It is by no means certain that, if the matter had been drawn to his attention, the trial judge would have made a custody probation order since at the time that these offences were committed the applicant was already on probation as a result of her conviction in July 1997 of obtaining property by deception.† It is open to this court, however, to consider whether, in the circumstances as they now exist, this would be an appropriate course.

In the pre-sentence report on the applicant it was stated that she had co-operated with her previous probation officer.† It was also accepted that she had become involved in the affair because of her wish to obtain cash and that she was unaware of the amount of drugs to be transported and now realises the very serious risk that she had taken.† These factors, combined with the applicant's relatively clear record and her home and personal circumstances, have persuaded this court that a custody probation order would be appropriate in her case.

It must be emphasised, however, that this court considers that the offences in this case are extremely serious.† The role of couriers in the distribution of drugs is indispensable to those who ply this evil trade.† Drug dealers themselves and their immediate associates are often recognisable by the police.† They rely crucially on couriers, often selecting those of apparently innocent appearance and background.† It is vital that those who, tempted by the financial rewards for the seemingly simple task of transporting drugs, allow themselves to be used in this way should clearly understand that heavy penalties will be imposed if they are apprehended.† This is necessary not only to discourage potential couriers but also to send a clear message to the drug dealers that the tactic of employing otherwise innocent people to carry out this work will not deter the courts from punishing such couriers severely.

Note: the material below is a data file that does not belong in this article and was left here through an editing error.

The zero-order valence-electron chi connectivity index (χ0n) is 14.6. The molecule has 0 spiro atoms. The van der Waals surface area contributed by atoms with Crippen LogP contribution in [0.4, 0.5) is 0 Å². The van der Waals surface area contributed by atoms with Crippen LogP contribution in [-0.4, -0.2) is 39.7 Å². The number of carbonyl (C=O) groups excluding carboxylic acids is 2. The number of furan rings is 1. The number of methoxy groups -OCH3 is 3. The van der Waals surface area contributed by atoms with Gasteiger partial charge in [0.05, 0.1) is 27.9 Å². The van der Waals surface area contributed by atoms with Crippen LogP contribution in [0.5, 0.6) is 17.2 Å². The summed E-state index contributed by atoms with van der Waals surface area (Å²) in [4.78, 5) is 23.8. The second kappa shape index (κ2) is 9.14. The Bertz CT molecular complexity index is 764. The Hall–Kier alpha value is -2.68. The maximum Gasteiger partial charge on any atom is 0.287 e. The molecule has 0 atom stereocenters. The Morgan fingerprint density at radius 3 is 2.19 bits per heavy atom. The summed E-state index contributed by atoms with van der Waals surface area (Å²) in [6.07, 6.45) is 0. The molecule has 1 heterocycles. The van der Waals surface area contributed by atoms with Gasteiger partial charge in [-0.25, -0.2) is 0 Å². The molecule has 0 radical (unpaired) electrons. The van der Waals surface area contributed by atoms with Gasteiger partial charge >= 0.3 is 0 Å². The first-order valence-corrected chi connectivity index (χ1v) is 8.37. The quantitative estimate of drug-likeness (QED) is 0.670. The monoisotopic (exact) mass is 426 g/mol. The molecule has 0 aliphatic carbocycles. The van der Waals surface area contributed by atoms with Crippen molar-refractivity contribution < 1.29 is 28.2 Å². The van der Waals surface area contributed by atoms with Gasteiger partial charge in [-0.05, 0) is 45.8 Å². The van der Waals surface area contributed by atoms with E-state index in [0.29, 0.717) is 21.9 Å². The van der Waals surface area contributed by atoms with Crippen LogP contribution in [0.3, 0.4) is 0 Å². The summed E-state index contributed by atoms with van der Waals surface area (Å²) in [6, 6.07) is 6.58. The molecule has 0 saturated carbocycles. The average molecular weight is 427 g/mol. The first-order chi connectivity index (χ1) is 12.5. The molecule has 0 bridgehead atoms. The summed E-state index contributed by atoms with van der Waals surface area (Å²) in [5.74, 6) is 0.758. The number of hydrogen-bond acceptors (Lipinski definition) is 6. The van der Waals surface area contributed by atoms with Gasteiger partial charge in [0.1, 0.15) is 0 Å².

††††††††††† In our view the learned trial judge sought to balance the seriousness of the offence with the sad domestic situation and personality difficulties of the applicant, but it does not appear that he had opened to him the possible mechanism of the custody protection order for achieving this end.

††††††††††† We take the view that a more severe sentence would have been appropriate to reflect the seriousness of the offence and that one of four years would be more commensurate with the guideline cases and would be the appropriate sentence under Article 20 of the Criminal Justice (Northern Ireland) Order 1996.

††††††††††† However we also take the view that she would benefit from a period of† probation, and that the interests of the public would be properly protected if she were to undergo a period of two years probation after release from prison and accordingly we quash the sentence passed and substitute therefor a custody probation order providing for a custodial sentence of two years imprisonment to be followed by a period of two years probation, a course which requires the consent of the applicant.